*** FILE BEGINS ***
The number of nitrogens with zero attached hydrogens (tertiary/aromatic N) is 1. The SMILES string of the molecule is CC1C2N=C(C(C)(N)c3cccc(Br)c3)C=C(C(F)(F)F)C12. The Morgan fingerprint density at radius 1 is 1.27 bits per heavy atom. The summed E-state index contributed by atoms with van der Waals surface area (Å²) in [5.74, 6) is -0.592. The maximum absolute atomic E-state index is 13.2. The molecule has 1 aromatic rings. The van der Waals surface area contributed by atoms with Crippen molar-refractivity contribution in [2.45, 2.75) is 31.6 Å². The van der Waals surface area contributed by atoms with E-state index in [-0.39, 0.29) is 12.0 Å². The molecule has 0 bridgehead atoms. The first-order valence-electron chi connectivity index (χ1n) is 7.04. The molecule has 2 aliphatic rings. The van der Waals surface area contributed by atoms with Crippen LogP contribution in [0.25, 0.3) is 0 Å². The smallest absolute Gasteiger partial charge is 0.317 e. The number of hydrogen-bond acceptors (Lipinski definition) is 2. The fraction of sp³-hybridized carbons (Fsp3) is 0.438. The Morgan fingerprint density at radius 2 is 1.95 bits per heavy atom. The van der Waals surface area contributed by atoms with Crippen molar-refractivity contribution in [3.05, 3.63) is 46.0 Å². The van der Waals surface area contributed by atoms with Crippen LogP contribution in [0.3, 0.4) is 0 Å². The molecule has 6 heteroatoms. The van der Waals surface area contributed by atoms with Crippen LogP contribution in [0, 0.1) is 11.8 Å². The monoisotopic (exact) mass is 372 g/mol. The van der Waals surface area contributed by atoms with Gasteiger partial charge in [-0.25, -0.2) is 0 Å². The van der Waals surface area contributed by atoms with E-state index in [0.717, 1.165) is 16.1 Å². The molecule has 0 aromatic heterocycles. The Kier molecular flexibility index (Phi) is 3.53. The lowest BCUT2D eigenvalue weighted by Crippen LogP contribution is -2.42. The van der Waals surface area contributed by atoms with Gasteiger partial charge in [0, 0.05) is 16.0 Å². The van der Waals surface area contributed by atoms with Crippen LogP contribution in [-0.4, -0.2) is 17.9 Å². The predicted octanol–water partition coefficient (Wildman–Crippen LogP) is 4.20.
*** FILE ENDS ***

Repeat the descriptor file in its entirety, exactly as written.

The number of nitrogens with zero attached hydrogens (tertiary/aromatic N) is 1. The SMILES string of the molecule is CC1C2N=C(C(C)(N)c3cccc(Br)c3)C=C(C(F)(F)F)C12. The Morgan fingerprint density at radius 1 is 1.27 bits per heavy atom. The summed E-state index contributed by atoms with van der Waals surface area (Å²) in [5.74, 6) is -0.592. The maximum absolute atomic E-state index is 13.2. The molecule has 1 aromatic rings. The van der Waals surface area contributed by atoms with Crippen molar-refractivity contribution in [2.45, 2.75) is 31.6 Å². The van der Waals surface area contributed by atoms with E-state index in [-0.39, 0.29) is 12.0 Å². The molecule has 0 bridgehead atoms. The first-order valence-electron chi connectivity index (χ1n) is 7.04. The molecule has 2 aliphatic rings. The van der Waals surface area contributed by atoms with Crippen LogP contribution in [0.25, 0.3) is 0 Å². The smallest absolute Gasteiger partial charge is 0.317 e. The number of hydrogen-bond acceptors (Lipinski definition) is 2. The fraction of sp³-hybridized carbons (Fsp3) is 0.438. The Morgan fingerprint density at radius 2 is 1.95 bits per heavy atom. The van der Waals surface area contributed by atoms with Crippen molar-refractivity contribution in [3.05, 3.63) is 46.0 Å². The van der Waals surface area contributed by atoms with Crippen LogP contribution in [0.3, 0.4) is 0 Å². The molecule has 6 heteroatoms. The van der Waals surface area contributed by atoms with Crippen LogP contribution in [0, 0.1) is 11.8 Å². The monoisotopic (exact) mass is 372 g/mol. The van der Waals surface area contributed by atoms with Gasteiger partial charge in [-0.25, -0.2) is 0 Å². The van der Waals surface area contributed by atoms with E-state index in [0.717, 1.165) is 16.1 Å². The molecule has 0 aromatic heterocycles. The Kier molecular flexibility index (Phi) is 3.53. The lowest BCUT2D eigenvalue weighted by Crippen LogP contribution is -2.42. The van der Waals surface area contributed by atoms with Gasteiger partial charge in [0, 0.05) is 16.0 Å². The van der Waals surface area contributed by atoms with Crippen LogP contribution in [-0.4, -0.2) is 17.9 Å². The predicted octanol–water partition coefficient (Wildman–Crippen LogP) is 4.20.